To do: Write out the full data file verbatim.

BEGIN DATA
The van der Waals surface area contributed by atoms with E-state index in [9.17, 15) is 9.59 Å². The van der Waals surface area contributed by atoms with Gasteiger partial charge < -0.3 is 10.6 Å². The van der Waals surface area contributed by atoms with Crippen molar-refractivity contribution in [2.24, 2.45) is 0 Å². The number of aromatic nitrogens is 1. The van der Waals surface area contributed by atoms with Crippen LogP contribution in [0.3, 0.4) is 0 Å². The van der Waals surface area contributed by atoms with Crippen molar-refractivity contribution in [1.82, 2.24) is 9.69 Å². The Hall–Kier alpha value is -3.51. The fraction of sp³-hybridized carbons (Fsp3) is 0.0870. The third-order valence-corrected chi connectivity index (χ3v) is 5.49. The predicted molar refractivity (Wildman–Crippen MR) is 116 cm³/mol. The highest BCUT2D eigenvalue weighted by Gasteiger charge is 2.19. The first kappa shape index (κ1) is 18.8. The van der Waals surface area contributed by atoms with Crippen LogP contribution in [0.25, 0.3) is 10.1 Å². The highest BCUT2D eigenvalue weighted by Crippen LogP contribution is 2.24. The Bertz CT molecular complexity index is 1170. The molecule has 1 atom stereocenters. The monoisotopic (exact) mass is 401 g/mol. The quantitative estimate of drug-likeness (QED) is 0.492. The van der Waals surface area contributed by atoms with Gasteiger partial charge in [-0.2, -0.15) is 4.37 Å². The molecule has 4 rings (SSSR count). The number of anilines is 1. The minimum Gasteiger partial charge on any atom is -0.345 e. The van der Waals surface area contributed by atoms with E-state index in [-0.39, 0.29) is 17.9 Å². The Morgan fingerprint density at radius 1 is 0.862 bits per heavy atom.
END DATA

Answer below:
The van der Waals surface area contributed by atoms with E-state index in [9.17, 15) is 9.59 Å². The van der Waals surface area contributed by atoms with Gasteiger partial charge < -0.3 is 10.6 Å². The van der Waals surface area contributed by atoms with Crippen molar-refractivity contribution in [2.24, 2.45) is 0 Å². The number of aromatic nitrogens is 1. The van der Waals surface area contributed by atoms with Crippen LogP contribution in [0.3, 0.4) is 0 Å². The van der Waals surface area contributed by atoms with Crippen molar-refractivity contribution in [1.82, 2.24) is 9.69 Å². The Hall–Kier alpha value is -3.51. The fraction of sp³-hybridized carbons (Fsp3) is 0.0870. The third-order valence-corrected chi connectivity index (χ3v) is 5.49. The predicted molar refractivity (Wildman–Crippen MR) is 116 cm³/mol. The highest BCUT2D eigenvalue weighted by Gasteiger charge is 2.19. The first kappa shape index (κ1) is 18.8. The van der Waals surface area contributed by atoms with Crippen LogP contribution in [0.25, 0.3) is 10.1 Å². The highest BCUT2D eigenvalue weighted by Crippen LogP contribution is 2.24. The Bertz CT molecular complexity index is 1170. The molecule has 1 atom stereocenters. The monoisotopic (exact) mass is 401 g/mol. The quantitative estimate of drug-likeness (QED) is 0.492. The van der Waals surface area contributed by atoms with Gasteiger partial charge in [-0.2, -0.15) is 4.37 Å². The molecule has 4 rings (SSSR count). The number of anilines is 1. The minimum Gasteiger partial charge on any atom is -0.345 e. The van der Waals surface area contributed by atoms with E-state index in [-0.39, 0.29) is 17.9 Å². The Morgan fingerprint density at radius 1 is 0.862 bits per heavy atom.